Picture: Sand dust explosion by 11891922, license Pixabay

ARTICLE: Gatekeeping news after publication

Gatekeeping processes online are changing constantly and being affected by so-called secondary gatekeepers. The new article by Alfred Hermida of the University of British Columbia, presents a conceptual framework on the topic. It examines how news items gain attention in the circulation phase: what gatekeeping processes take place after publication. These processes can be observed, … Continued


Picture: untitled by Priscilla Du Breez, license CC0 1.0

ARTICLE: “News-finds-me” perception is linked to social media use and political knowledge across countries

Social media has become the most important news source for many, and its use for finding news has increased tremendously over the past years. The “news finds me” perception (NFM) refers to the idea some have, that due to the vast amount of information available online and in social media, they don’t have to actively … Continued


Seeing news in a foreign language can stoke racial resentment

The language of news articles can increase racial resentment or -depending on the person- feelings of belonging. The findings come from two online experiments with White Americans (n=620) and supposed Hispanics living in the United States (n=362). In both experiments the participants were shown a total of nine news articles, dealing with politics, sports and … Continued


ARTICLE: Country images are shaped by news sources, not by content

Reading negative or positive news of a particular country alone does not affect the reader’s image of that country. The surprising result was discovered by Chen Yang, of Robert Morris University, and Gi Woong Yun, of University of Nevada. The authors conducted an online experiment with 172 American university students. The participants were directed to … Continued


ARTICLE: Journalists still prefer traditional audience metrics

American journalists still find page views and social sharing to be the most useful audience metrics. Valerie Belair-Gagnon, Rodrigo Zamith and Avery E. Holton surveyed 520 American newspaper, magazine and online journalists. The authors represent the universities of Minnesota, Massachusetts Amherst, and Utah, respectively. Aside from the journalists’ metric preference, the authors wanted to investigate … Continued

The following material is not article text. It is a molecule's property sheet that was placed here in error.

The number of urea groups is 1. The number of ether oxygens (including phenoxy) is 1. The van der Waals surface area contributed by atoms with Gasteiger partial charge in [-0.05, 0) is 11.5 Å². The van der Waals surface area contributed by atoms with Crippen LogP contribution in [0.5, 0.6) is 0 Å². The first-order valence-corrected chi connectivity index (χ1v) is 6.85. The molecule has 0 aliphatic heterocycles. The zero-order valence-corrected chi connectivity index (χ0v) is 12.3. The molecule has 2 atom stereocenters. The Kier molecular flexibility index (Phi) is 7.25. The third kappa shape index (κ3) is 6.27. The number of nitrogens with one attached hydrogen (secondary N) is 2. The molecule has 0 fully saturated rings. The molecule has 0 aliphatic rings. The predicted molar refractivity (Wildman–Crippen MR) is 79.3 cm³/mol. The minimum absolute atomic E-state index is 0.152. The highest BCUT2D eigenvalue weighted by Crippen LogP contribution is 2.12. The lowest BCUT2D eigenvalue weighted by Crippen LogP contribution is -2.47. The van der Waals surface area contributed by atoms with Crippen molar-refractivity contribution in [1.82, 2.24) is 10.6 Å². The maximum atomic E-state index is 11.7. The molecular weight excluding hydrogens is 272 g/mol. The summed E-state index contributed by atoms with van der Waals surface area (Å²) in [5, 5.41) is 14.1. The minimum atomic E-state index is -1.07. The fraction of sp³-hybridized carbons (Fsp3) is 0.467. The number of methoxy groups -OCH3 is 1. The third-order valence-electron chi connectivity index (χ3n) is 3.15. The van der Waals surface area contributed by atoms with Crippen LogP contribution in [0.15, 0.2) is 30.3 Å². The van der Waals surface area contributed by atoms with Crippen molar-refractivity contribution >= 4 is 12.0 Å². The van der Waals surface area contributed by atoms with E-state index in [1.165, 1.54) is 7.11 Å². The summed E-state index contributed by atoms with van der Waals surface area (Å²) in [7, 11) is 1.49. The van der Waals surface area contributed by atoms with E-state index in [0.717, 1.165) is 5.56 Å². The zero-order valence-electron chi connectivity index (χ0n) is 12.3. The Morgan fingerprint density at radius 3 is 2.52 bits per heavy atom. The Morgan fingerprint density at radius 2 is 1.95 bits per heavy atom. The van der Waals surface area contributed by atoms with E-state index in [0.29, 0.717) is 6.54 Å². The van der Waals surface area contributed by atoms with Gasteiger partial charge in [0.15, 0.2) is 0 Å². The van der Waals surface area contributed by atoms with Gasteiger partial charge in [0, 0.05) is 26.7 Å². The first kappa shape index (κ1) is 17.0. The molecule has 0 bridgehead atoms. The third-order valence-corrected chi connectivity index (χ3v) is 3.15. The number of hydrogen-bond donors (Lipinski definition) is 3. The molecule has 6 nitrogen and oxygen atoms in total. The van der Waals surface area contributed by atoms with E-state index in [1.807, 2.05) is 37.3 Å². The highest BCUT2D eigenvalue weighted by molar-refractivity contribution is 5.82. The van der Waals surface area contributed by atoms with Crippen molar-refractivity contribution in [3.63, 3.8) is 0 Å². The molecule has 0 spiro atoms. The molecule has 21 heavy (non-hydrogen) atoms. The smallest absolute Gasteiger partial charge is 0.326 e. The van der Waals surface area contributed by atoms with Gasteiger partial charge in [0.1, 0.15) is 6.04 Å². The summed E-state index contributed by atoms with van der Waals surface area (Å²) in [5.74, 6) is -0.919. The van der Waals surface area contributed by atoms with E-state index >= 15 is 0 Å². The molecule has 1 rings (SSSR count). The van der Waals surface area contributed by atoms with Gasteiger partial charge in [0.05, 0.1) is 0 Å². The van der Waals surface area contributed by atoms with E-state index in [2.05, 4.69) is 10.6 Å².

ARTICLE: Online experiments can indicate audience preferences like field research does

Does an experimental setting affect news audiences’ behaviour? The question is a relevant concern to researchers who consider sending participants to a mock news website as part of their methodology: if the knowledge of taking part in a study affects the participants’ behaviour, the method is not externally valid. University of Texas at Austin researchers … Continued


ARTICLE: Most media inform better than mobile news apps

Citizens gain more political knowledge from almost any other news media than mobile news applications, a study on Danes discovered. Jakob Ohme, of University of Amsterdam, conducted a large-scale survey during the 2015 Danish election campaign. Over 9 000 people participated in the study, but only 1 108 completed both pre- and post-election surveys and … Continued


ARTICLE: Newsrooms neglect WhatsApp’s interactive potential

Few German newsrooms use the messaging application WhatsApp and even fewer use it for interaction with their audience. Karin Boczek and Lars Koppers, both of Technical University Dortmund, investigated newsrooms’ WhatsApp use in the German state of North Rhine-Westphalia. The 17 million inhabitants of North Rhine-Westphalia are served by 78 newsrooms. Only 39 of them … Continued


ARTICLE: Data does not make news credible, but data visualization does

News articles that cite numbers are no more credible to the audience than stories without them, an experiment with Hongkonger university students indicates. Y. Roselyn Du, Lingzi Zhu and Benjamin K. L. Cheng, all of Hong Kong Baptist University, presented 257 students with one version of a news article: either one citing exact numbers, one … Continued